Sri Lanka has recently been struck by a wave of mass protests and demonstrations throughout the country, in anger at the incumbent Rajapaksa administration led by President Gotabaya Rajapaksa and Prime Minister Mahinda Rajapaksa. On Thursday night, March 31, thousands of protestors gathered outside the President’s house in Mirihana. Protestors stormed barricades and there were clashes between the protestors and police, as police fired tear gas and water cannons at the protestors. There were reports of police and army vehicles being damaged, although it remains contested as to whether such property damage were caused by protestors or actors external to these protests.
The Mirihana protest catalysed similar protests in other parts of the country, creating a highly volatile situation and a difficult political situation. This editorial will analyse two areas pertaining to protests in Sri Lanka in April 2022 and make a concluding remark on the overall state and/or efficacy of continuing to protest in Sri Lanka.
The economic crisis as a vehicle fuelling the protest movement
The Sri Lankan President Gotabaya Rajapaksa declared a nation-wide emergency on Friday, April 1st 2022, following protests in response to the country’s worst economic crisis in decades. The economic crisis in Sri Lanka has at present manifested itself in two ways.
Firstly, it has led to a series of rolling blackouts in the country, with island-wide power cuts imposed in various parts of the country. The electricity shortages have provoked widespread anger among Sri Lankans in all provinces of the country, creating immeasurable difficulties for employees and companies to operate. The other lens of the crisis is the food and fuel shortages and the increase in prices of essential food commodities such as milk, rice, and sugar. Ordinary Sri Lankans are also dealing with increasing inflation and a highly-depleted exchange rate as a result of soaring international debt and a weak national economy. These conditions are fuelling anger and resentment among the ordinary public, targeted at the incumbent Rajapaksa administration. The economic crisis is a fallout of misgovernance, compounded by the country’s lucrative tourism industry and foreign worker remittances being sapped by the COVID-19 pandemic.
Meanwhile, the unemployment rate in Sri Lanka is rising daily. Throughout the country, university graduates, students, and others are finding it impossible to find a paying job that will allow them to support themselves and their families. The official national unemployment rate stands at 4.6%. However, this figure has to be viewed critically since it does not account for all the different types of unemployment that persist in the Sri Lankan economy: these include cyclical unemployment, structural unemployment, and frictional unemployment. Unemployment has a knock-on effect on protest movements as it creates a feeling of anger and desperation which propels people onto the streets and increases anti-government sentiment. In addition, unemployment creates immeasurable financial difficulties for all those caught and locked in the “unemployment trap”, reducing the health of the labour market, denting economic progress, and creating a stagnation scenario. Addressing the unemployment situation in Sri Lanka is therefore critical.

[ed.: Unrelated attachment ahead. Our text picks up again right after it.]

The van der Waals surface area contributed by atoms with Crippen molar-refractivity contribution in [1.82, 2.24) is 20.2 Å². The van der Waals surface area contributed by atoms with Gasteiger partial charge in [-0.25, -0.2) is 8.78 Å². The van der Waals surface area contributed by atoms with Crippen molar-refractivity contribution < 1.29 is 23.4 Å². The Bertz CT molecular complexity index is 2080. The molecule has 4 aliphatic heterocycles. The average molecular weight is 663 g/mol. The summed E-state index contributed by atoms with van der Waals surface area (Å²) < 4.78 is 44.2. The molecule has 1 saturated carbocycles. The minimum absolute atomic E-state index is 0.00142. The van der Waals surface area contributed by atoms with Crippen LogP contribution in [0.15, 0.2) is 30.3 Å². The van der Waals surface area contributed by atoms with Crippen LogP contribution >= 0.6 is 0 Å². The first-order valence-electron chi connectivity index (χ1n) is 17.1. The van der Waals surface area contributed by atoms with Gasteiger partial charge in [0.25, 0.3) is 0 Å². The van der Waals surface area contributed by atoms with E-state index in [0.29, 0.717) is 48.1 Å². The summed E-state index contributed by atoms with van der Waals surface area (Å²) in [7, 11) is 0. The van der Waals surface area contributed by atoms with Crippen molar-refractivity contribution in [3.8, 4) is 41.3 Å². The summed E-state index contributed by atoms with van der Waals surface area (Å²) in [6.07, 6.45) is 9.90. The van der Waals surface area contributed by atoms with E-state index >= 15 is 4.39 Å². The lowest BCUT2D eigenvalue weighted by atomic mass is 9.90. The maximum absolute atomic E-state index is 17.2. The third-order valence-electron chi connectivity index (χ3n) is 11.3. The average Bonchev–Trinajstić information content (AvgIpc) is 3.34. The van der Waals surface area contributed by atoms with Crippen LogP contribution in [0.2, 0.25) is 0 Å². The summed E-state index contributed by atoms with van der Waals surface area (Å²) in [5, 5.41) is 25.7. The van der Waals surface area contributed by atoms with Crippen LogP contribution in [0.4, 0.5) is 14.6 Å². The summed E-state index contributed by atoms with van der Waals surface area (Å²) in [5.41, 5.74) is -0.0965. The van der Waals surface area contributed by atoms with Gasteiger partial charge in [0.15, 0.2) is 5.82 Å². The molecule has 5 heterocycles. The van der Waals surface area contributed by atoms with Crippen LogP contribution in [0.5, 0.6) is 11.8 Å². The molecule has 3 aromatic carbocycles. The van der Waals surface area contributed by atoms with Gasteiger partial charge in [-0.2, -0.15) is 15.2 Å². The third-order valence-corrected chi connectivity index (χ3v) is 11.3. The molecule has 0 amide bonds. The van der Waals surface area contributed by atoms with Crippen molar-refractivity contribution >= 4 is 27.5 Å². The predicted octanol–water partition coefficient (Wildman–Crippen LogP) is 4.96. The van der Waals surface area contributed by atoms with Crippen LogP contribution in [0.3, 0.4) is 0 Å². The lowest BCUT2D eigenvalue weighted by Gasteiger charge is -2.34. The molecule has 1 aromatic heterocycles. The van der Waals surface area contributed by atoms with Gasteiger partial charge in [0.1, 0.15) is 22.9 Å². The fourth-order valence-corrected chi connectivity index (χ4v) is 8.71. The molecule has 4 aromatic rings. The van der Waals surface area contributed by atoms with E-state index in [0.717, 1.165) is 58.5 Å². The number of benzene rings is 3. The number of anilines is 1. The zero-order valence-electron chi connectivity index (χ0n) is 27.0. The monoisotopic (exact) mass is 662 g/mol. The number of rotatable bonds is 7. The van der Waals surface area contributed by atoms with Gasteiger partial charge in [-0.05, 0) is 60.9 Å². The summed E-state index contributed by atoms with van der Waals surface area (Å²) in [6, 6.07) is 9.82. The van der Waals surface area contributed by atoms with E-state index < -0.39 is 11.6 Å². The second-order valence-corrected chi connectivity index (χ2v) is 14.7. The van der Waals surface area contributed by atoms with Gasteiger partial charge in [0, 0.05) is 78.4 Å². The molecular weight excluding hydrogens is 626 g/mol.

In conclusion, the situation in relation to protests in Sri Lanka looks very worrying indeed. One could draw an analogy between the Arab Spring crisis and the factors that are playing out in Sri Lanka at present: such as high levels of unemployment, weak national financial institutions, and currency- and debt-related issues. Cumulatively, the public response to the situation is manifesting itself in street protests across the country. These protests, vital for the country’s democratic benchmarks, portend instability and chaos in the country’s economic, political, and social landscape. The central question remains: what is the solution to the national economic crisis and the demands of the protests? This is a difficult question, with no single or easy set of answers. Finding an internal solution within a democratic framework will prove challenging, but Sri Lanka has to strive for an inclusive and effective solution immediately. Otherwise, it risks plunging the island nation of 22 million people into further economic and political chaos and a national humanitarian crisis.